Conservation pioneer and subject of bestselling book Wilding to give public lecture in Sheffield
Conservation pioneer Charlie Burrell, who is responsible for the rewilding of Knepp Castle’s 1400 hectare estate, will visit Sheffield to discuss its celebrated transformation and the impact that the rewilding movement is having in the UK and internationally.
Re-wilding is not simply about how we think about and manage large-scale landscapes. It is also a philosophy about being more nuanced about how we interact with nature and natural processes in general, at all scales, from the national park to the urban garden.
Professor James Hitchmough
The story of the transformation of Knepp Estate is the subject of the bestselling book Wilding - the return of nature to a British farm, published in 2018 by Charlie’s wife, the journalist Isabella Tree.
Together, Charlie and Isabella have successfully converted the West Sussex estate – which Charlie inherited in 1987 – from unprofitable farm to thriving habitat over a 17-year period.
The pioneering rewilding experiment has seen the return of numerous declining species, including lesser spotted woodpeckers and long-eared owls to the estate, which is now also home to 2% of the UK’s breeding population of nightingales.
Professor James Hitchmough, who is organising the talk said: “Charlie Burrell and Isabella Tree’s rewilding stewardship of Knepp Estate in West Sussex has been one of the few biodiversity good news stories to come out of the agricultural landscape of Britain in the past two decades. This story is eloquently told in Isabella’s much praised book Wilding."
“Given Britain’s imminent withdrawal from the EU, and the end of CAP (Common Agricultural Policy) the contribution of the rewilding movement to helping frame a new climate change and biodiversity focused agricultural policy is currently of great national interest.”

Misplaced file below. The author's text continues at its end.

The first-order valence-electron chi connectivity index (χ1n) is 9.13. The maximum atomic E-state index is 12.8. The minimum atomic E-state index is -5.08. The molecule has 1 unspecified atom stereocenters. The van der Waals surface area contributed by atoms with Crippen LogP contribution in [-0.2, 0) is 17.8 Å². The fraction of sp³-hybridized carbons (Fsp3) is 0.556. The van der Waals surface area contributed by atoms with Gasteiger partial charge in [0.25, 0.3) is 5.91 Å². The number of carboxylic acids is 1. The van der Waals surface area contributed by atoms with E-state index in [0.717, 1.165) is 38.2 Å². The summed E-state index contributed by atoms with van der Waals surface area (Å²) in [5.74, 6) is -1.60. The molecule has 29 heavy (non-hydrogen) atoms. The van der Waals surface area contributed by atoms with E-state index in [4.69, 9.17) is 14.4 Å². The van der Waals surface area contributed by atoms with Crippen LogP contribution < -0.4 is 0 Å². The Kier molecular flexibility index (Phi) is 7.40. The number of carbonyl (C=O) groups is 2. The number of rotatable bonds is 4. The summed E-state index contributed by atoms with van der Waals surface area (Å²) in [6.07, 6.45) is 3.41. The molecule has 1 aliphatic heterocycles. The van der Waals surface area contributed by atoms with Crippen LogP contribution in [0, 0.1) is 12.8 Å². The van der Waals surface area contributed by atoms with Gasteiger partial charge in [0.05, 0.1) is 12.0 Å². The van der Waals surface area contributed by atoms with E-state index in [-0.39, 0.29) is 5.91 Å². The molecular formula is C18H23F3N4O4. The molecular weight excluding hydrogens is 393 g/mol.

James added: “rewilding is not however simply about how we think about and manage large scale landscapes. It is also a philosophy about being more nuanced about how we interact with nature and natural processes in general, at all scales, from the national park to the urban garden. As such, re-wilding is an important lens for landscape architects, urban planners and architects to see the urban world anew.”
Charlie chaired Rewilding Britain in its start up phase and now is vice-chair, he chairs the Beaver Advisory Committee for England and the Romanian rewilding project, Foundation Conservation Carpathia. He is also a board member of Arcadia and is on the oversight committee of the Endangered Landscape Programme.
Due to the popularity of Wilding and interest in the Knepp project, Charlie’s lecture to Department of Landscape Architecture students will be open to the general public.
Re-wilding the Landscape: a talk by Charlie Burrell will take place on Tuesday 10 March at 5.45pm in Diamond Building LT4.
Update 5 February: This talk has sold out. If you wish to be added to the waiting list please email firstname.lastname@example.org